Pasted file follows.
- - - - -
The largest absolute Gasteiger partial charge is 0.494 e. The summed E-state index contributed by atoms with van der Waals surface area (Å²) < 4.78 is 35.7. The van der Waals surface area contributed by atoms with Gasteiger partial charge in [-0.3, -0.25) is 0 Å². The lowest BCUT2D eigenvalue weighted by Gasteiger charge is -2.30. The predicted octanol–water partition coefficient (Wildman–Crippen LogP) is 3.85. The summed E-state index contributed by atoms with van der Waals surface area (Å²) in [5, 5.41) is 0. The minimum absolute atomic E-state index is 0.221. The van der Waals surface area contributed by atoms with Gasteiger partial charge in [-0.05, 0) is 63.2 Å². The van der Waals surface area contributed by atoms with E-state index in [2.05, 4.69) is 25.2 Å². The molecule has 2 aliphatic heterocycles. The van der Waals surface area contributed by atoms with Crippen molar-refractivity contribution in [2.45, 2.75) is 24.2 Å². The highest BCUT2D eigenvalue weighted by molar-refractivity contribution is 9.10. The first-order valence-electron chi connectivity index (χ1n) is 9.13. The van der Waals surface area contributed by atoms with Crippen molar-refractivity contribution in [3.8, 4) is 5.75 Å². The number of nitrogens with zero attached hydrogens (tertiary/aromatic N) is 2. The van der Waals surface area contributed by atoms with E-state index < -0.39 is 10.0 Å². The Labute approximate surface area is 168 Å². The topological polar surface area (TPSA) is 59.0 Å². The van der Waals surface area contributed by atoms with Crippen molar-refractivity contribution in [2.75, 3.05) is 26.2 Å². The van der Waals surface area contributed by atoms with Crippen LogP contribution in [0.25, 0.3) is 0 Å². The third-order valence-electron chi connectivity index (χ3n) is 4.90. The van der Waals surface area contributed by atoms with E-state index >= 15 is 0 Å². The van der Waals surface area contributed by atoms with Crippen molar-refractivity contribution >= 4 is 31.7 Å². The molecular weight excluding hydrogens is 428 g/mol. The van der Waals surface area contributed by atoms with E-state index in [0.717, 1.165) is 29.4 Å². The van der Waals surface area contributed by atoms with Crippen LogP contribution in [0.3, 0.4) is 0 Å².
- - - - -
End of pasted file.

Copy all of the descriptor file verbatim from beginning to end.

The largest absolute Gasteiger partial charge is 0.494 e. The summed E-state index contributed by atoms with van der Waals surface area (Å²) < 4.78 is 35.7. The van der Waals surface area contributed by atoms with Gasteiger partial charge in [-0.3, -0.25) is 0 Å². The lowest BCUT2D eigenvalue weighted by Gasteiger charge is -2.30. The predicted octanol–water partition coefficient (Wildman–Crippen LogP) is 3.85. The summed E-state index contributed by atoms with van der Waals surface area (Å²) in [5, 5.41) is 0. The minimum absolute atomic E-state index is 0.221. The van der Waals surface area contributed by atoms with Gasteiger partial charge in [-0.05, 0) is 63.2 Å². The van der Waals surface area contributed by atoms with E-state index in [2.05, 4.69) is 25.2 Å². The molecule has 2 aliphatic heterocycles. The van der Waals surface area contributed by atoms with Crippen molar-refractivity contribution in [2.45, 2.75) is 24.2 Å². The highest BCUT2D eigenvalue weighted by molar-refractivity contribution is 9.10. The first-order valence-electron chi connectivity index (χ1n) is 9.13. The van der Waals surface area contributed by atoms with Crippen molar-refractivity contribution in [3.8, 4) is 5.75 Å². The number of nitrogens with zero attached hydrogens (tertiary/aromatic N) is 2. The van der Waals surface area contributed by atoms with E-state index < -0.39 is 10.0 Å². The Labute approximate surface area is 168 Å². The topological polar surface area (TPSA) is 59.0 Å². The van der Waals surface area contributed by atoms with Crippen molar-refractivity contribution in [2.75, 3.05) is 26.2 Å². The van der Waals surface area contributed by atoms with Crippen LogP contribution in [0.25, 0.3) is 0 Å². The third-order valence-electron chi connectivity index (χ3n) is 4.90. The van der Waals surface area contributed by atoms with E-state index >= 15 is 0 Å². The van der Waals surface area contributed by atoms with Crippen molar-refractivity contribution >= 4 is 31.7 Å². The molecular weight excluding hydrogens is 428 g/mol. The van der Waals surface area contributed by atoms with E-state index in [0.717, 1.165) is 29.4 Å². The van der Waals surface area contributed by atoms with Crippen LogP contribution in [0.3, 0.4) is 0 Å².